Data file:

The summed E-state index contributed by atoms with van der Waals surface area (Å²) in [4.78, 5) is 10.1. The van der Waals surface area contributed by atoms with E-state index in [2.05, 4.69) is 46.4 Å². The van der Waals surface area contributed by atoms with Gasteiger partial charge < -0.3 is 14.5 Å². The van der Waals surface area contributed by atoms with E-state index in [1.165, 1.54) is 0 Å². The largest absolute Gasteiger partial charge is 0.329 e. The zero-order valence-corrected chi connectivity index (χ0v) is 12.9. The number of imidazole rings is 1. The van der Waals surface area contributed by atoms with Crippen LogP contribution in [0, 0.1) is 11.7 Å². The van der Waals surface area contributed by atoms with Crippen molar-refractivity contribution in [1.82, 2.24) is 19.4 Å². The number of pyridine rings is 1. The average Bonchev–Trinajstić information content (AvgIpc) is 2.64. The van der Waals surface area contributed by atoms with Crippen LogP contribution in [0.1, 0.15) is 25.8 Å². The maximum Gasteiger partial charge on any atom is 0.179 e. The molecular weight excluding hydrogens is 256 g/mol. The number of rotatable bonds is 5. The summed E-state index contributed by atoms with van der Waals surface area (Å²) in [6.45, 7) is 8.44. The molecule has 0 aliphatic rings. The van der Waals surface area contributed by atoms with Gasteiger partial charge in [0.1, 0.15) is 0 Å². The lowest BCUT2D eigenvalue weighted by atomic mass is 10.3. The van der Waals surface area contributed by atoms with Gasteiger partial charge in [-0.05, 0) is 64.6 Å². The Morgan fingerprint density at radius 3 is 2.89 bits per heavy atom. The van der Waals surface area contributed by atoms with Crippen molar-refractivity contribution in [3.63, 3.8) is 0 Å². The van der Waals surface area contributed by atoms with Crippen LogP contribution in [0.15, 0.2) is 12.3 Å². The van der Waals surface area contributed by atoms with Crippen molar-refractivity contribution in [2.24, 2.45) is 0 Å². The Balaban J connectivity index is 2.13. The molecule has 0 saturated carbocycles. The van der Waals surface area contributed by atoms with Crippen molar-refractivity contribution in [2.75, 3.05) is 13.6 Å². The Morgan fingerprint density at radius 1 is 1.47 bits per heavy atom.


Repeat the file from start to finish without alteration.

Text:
The summed E-state index contributed by atoms with van der Waals surface area (Å²) in [4.78, 5) is 10.1. The van der Waals surface area contributed by atoms with E-state index in [2.05, 4.69) is 46.4 Å². The van der Waals surface area contributed by atoms with Gasteiger partial charge < -0.3 is 14.5 Å². The van der Waals surface area contributed by atoms with E-state index in [1.165, 1.54) is 0 Å². The largest absolute Gasteiger partial charge is 0.329 e. The zero-order valence-corrected chi connectivity index (χ0v) is 12.9. The number of imidazole rings is 1. The van der Waals surface area contributed by atoms with Crippen LogP contribution in [0, 0.1) is 11.7 Å². The van der Waals surface area contributed by atoms with Crippen molar-refractivity contribution in [1.82, 2.24) is 19.4 Å². The number of pyridine rings is 1. The average Bonchev–Trinajstić information content (AvgIpc) is 2.64. The van der Waals surface area contributed by atoms with Crippen LogP contribution in [0.1, 0.15) is 25.8 Å². The maximum Gasteiger partial charge on any atom is 0.179 e. The molecular weight excluding hydrogens is 256 g/mol. The number of rotatable bonds is 5. The summed E-state index contributed by atoms with van der Waals surface area (Å²) in [6.45, 7) is 8.44. The molecule has 0 aliphatic rings. The van der Waals surface area contributed by atoms with Gasteiger partial charge in [0.1, 0.15) is 0 Å². The lowest BCUT2D eigenvalue weighted by atomic mass is 10.3. The van der Waals surface area contributed by atoms with Gasteiger partial charge in [-0.05, 0) is 64.6 Å². The Morgan fingerprint density at radius 3 is 2.89 bits per heavy atom. The van der Waals surface area contributed by atoms with Crippen molar-refractivity contribution in [3.63, 3.8) is 0 Å². The van der Waals surface area contributed by atoms with Crippen LogP contribution in [0.15, 0.2) is 12.3 Å². The van der Waals surface area contributed by atoms with Crippen molar-refractivity contribution in [2.24, 2.45) is 0 Å². The Balaban J connectivity index is 2.13. The molecule has 0 saturated carbocycles. The van der Waals surface area contributed by atoms with Crippen molar-refractivity contribution in [2.75, 3.05) is 13.6 Å². The Morgan fingerprint density at radius 1 is 1.47 bits per heavy atom.